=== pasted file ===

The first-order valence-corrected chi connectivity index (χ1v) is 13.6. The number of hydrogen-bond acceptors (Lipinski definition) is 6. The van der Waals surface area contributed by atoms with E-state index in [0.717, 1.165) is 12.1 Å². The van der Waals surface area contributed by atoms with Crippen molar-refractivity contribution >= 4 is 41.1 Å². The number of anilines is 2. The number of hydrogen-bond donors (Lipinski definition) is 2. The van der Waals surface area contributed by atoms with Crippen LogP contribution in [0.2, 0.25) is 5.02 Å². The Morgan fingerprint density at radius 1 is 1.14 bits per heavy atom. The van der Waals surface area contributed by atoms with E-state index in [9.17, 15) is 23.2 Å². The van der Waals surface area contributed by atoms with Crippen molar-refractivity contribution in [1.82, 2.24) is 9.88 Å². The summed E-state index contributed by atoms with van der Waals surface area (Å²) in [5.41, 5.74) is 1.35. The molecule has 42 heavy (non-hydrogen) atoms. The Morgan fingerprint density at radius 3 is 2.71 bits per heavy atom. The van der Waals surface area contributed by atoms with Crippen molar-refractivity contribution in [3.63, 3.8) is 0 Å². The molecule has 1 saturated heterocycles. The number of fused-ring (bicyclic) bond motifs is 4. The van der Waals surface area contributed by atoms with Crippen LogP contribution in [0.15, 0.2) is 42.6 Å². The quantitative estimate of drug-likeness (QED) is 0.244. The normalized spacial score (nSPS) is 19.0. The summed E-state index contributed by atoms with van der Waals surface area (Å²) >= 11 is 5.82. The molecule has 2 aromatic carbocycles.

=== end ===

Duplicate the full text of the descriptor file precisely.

The first-order valence-corrected chi connectivity index (χ1v) is 13.6. The number of hydrogen-bond acceptors (Lipinski definition) is 6. The van der Waals surface area contributed by atoms with E-state index in [0.717, 1.165) is 12.1 Å². The van der Waals surface area contributed by atoms with Crippen molar-refractivity contribution >= 4 is 41.1 Å². The number of anilines is 2. The number of hydrogen-bond donors (Lipinski definition) is 2. The van der Waals surface area contributed by atoms with Crippen LogP contribution in [0.2, 0.25) is 5.02 Å². The Morgan fingerprint density at radius 1 is 1.14 bits per heavy atom. The van der Waals surface area contributed by atoms with E-state index in [9.17, 15) is 23.2 Å². The van der Waals surface area contributed by atoms with Crippen molar-refractivity contribution in [1.82, 2.24) is 9.88 Å². The summed E-state index contributed by atoms with van der Waals surface area (Å²) in [5.41, 5.74) is 1.35. The molecule has 42 heavy (non-hydrogen) atoms. The Morgan fingerprint density at radius 3 is 2.71 bits per heavy atom. The van der Waals surface area contributed by atoms with Crippen molar-refractivity contribution in [3.63, 3.8) is 0 Å². The molecule has 1 saturated heterocycles. The number of fused-ring (bicyclic) bond motifs is 4. The van der Waals surface area contributed by atoms with Crippen LogP contribution in [0.15, 0.2) is 42.6 Å². The quantitative estimate of drug-likeness (QED) is 0.244. The normalized spacial score (nSPS) is 19.0. The summed E-state index contributed by atoms with van der Waals surface area (Å²) >= 11 is 5.82. The molecule has 2 aromatic carbocycles.